ICI India to reshape portfolio
23 July 1999
ICI India will reshape its portfolio to bring it in line with parent ICI plc''s operations worldwide and to leverage its core competence. This will help the Indian subsidiary achieve growth and improve profitability, says ICI India''s managing director A. Narayan. The company may shed some of its existing businesses and acquire some new ones, Mr Narayan said, outlining the company''s strategy after its annual general meeting in Calcutta on 22 July 1999.
ICI India will give further thrust to the 10X plan it introduced in 1995, which envisages multiplying turnover 10 times in 10 years -- to Rs 5,000 crore by 2005. The company aims to achieve this through a strategy shift and the introduction of high-margin products in preference to the existing cyclical low margin commodity-related products.
The company has already made a beginning in this. It has integrated Uniquema, one of the four speciality chemicals of ICI plc, into its own operations. It is now in the process of introducing products from National Starch and Quest. A fourth, Crossfield, will not be introduced in the Indian market immediately.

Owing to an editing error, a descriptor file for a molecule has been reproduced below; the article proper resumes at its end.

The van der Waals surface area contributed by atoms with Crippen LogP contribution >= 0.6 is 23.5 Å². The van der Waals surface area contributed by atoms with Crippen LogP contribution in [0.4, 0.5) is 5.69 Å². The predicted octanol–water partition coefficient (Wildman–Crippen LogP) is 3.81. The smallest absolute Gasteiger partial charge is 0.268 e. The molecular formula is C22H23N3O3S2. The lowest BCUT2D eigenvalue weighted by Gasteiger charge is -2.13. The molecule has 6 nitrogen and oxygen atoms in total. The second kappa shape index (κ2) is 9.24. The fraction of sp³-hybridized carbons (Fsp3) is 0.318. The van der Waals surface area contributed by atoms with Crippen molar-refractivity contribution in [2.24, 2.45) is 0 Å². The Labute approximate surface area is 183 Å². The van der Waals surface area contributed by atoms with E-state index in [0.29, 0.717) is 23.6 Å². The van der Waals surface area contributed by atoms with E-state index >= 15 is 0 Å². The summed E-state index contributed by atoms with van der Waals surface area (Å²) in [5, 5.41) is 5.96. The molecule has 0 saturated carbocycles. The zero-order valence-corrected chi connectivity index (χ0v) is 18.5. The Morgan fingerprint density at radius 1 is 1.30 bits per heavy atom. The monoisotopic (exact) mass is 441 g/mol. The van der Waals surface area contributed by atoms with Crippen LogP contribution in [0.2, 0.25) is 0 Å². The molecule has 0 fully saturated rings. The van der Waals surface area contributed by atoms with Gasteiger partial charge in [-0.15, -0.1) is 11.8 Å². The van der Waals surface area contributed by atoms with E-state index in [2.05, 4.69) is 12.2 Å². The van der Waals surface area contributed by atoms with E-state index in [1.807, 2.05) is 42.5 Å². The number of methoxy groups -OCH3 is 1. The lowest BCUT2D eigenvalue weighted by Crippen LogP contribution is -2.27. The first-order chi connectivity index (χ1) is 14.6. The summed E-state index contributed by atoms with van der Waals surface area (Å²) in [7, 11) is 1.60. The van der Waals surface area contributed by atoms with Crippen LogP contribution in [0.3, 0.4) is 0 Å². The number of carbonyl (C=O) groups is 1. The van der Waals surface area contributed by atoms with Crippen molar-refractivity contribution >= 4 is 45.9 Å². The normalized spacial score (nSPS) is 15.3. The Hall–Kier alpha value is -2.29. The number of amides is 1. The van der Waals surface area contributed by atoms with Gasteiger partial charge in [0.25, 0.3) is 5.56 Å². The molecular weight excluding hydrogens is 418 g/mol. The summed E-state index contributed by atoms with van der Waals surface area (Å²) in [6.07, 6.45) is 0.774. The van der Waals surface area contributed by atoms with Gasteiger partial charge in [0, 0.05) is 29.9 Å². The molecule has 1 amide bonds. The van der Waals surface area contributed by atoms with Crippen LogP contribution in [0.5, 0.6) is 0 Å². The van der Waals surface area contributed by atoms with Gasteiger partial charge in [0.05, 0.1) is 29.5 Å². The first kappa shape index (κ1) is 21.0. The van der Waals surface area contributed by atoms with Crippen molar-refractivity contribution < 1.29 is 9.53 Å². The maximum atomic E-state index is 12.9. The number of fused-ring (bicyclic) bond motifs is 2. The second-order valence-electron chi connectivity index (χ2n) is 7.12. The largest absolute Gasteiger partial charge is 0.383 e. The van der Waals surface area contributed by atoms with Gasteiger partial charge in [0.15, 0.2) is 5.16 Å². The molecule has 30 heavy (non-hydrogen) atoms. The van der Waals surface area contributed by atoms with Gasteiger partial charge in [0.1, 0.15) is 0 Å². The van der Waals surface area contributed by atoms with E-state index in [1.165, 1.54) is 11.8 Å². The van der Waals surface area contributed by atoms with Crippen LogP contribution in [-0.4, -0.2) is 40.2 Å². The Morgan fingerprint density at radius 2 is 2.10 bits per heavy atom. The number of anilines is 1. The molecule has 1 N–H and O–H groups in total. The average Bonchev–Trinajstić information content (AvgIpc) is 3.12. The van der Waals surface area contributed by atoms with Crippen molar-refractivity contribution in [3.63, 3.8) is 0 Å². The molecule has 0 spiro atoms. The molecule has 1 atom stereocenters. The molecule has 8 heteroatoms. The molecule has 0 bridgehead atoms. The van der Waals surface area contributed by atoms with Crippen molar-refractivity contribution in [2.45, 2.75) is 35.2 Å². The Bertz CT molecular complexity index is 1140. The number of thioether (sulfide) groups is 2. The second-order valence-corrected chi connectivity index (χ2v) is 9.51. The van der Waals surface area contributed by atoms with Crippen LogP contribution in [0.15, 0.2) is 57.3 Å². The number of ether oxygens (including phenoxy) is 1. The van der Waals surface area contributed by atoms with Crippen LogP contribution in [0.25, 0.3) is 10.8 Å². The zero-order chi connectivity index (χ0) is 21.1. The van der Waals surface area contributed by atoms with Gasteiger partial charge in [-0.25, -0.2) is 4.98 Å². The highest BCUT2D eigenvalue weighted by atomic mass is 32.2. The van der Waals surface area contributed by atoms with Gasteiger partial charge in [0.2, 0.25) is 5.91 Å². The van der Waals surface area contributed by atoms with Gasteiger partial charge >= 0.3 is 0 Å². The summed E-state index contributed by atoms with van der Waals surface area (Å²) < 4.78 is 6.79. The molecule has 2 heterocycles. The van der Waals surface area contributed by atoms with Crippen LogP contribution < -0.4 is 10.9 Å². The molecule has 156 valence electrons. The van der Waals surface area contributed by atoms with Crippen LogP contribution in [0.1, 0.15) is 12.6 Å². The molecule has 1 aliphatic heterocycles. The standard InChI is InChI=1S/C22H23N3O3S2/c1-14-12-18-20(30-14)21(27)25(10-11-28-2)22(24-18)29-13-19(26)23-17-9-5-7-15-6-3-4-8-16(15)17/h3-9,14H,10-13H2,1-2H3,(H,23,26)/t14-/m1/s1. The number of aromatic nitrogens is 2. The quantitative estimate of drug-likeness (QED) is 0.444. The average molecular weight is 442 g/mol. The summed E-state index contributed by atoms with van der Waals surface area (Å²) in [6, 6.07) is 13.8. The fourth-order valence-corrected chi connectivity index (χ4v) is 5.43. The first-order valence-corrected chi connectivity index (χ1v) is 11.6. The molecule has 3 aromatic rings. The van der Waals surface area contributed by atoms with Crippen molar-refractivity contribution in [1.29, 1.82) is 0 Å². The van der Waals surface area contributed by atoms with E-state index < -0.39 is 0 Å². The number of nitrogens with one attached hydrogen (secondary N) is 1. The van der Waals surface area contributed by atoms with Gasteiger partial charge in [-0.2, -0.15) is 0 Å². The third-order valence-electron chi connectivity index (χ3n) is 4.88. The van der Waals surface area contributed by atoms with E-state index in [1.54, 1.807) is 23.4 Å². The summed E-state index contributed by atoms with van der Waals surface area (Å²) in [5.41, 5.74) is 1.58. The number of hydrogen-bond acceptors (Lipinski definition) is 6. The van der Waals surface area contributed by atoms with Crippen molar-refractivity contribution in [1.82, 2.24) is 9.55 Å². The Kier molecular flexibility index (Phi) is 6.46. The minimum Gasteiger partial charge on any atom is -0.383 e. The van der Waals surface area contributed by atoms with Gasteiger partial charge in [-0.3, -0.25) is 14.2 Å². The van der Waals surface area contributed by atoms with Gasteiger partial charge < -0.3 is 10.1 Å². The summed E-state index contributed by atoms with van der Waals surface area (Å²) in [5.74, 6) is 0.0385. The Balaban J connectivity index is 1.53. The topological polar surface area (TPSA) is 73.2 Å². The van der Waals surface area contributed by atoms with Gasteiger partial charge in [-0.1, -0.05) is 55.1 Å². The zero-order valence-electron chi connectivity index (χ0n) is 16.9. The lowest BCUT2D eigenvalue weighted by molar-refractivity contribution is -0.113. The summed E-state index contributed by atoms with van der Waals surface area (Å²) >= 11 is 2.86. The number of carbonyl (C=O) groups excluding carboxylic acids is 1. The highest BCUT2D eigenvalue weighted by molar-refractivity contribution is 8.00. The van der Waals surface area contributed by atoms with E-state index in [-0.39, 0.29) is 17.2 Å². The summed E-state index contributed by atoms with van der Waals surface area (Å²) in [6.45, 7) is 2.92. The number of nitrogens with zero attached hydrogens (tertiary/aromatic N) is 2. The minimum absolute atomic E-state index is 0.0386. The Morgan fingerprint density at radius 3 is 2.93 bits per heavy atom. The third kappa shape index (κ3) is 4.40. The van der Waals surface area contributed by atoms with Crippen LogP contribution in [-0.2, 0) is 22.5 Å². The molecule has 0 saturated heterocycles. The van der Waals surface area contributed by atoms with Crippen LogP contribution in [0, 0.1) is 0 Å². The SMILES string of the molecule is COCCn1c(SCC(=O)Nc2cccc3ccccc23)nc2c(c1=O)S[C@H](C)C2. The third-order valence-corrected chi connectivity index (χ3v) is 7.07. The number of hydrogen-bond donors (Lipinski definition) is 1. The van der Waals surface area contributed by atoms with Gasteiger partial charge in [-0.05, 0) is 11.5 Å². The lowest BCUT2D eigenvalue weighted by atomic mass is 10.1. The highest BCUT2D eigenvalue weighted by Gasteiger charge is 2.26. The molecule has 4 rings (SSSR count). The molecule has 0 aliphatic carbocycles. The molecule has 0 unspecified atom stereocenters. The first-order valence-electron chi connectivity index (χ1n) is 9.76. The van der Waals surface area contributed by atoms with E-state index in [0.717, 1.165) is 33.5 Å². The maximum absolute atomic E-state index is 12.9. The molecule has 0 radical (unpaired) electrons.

Even while this integration is taking place, the company has hived off its explosives business into a new joint venture company proposed to be floated with Australia''s Orica, one of the world''s leading supplier commercial explosives.
The ICI India does not consider pharmaceuticals as a preferred business any more. It has already divested its animal health brands to Glaxo, and is considering various options for its anaesthesia business.
The company will give a new focus to paints, its core business, which accounts for 40 per cent of turnover, with high-value decorative segments gaining importance in its business plans. Mr Narayan said the company may consider venturing into fragrance and flavours some time in the future.
Meanwhile, ICI India''s Rishra, plant in West Bengal, one of its oldest, is being revamped. The plant produces paint and rubber chemicals. Post-revamp, rubber chemicals will be discontinued as cheaper imported products are available in the market. The revamp will also involve downsizing and suspension of certain operations.